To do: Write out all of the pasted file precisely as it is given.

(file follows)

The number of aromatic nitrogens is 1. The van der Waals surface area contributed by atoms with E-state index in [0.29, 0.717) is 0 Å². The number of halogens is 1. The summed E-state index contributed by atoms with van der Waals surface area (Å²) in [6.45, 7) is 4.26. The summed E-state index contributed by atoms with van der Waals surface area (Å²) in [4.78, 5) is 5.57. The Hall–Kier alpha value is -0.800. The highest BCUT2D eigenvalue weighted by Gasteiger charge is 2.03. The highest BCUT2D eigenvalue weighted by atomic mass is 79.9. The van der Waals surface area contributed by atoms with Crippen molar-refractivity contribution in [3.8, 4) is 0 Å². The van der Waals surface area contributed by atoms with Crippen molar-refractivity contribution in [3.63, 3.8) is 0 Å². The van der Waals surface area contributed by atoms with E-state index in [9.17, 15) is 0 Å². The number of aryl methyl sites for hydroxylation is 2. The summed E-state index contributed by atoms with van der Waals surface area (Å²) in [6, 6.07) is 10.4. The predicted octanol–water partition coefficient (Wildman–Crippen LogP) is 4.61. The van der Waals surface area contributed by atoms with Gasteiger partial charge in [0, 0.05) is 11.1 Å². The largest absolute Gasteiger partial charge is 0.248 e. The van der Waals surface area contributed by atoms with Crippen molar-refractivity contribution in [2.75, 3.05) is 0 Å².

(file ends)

The number of aromatic nitrogens is 1. The van der Waals surface area contributed by atoms with E-state index in [0.29, 0.717) is 0 Å². The number of halogens is 1. The summed E-state index contributed by atoms with van der Waals surface area (Å²) in [6.45, 7) is 4.26. The summed E-state index contributed by atoms with van der Waals surface area (Å²) in [4.78, 5) is 5.57. The Hall–Kier alpha value is -0.800. The highest BCUT2D eigenvalue weighted by Gasteiger charge is 2.03. The highest BCUT2D eigenvalue weighted by atomic mass is 79.9. The van der Waals surface area contributed by atoms with Crippen molar-refractivity contribution in [3.8, 4) is 0 Å². The van der Waals surface area contributed by atoms with Crippen molar-refractivity contribution in [3.63, 3.8) is 0 Å². The van der Waals surface area contributed by atoms with E-state index in [9.17, 15) is 0 Å². The number of aryl methyl sites for hydroxylation is 2. The summed E-state index contributed by atoms with van der Waals surface area (Å²) in [6, 6.07) is 10.4. The predicted octanol–water partition coefficient (Wildman–Crippen LogP) is 4.61. The van der Waals surface area contributed by atoms with Gasteiger partial charge in [0, 0.05) is 11.1 Å². The largest absolute Gasteiger partial charge is 0.248 e. The van der Waals surface area contributed by atoms with Crippen molar-refractivity contribution in [2.75, 3.05) is 0 Å².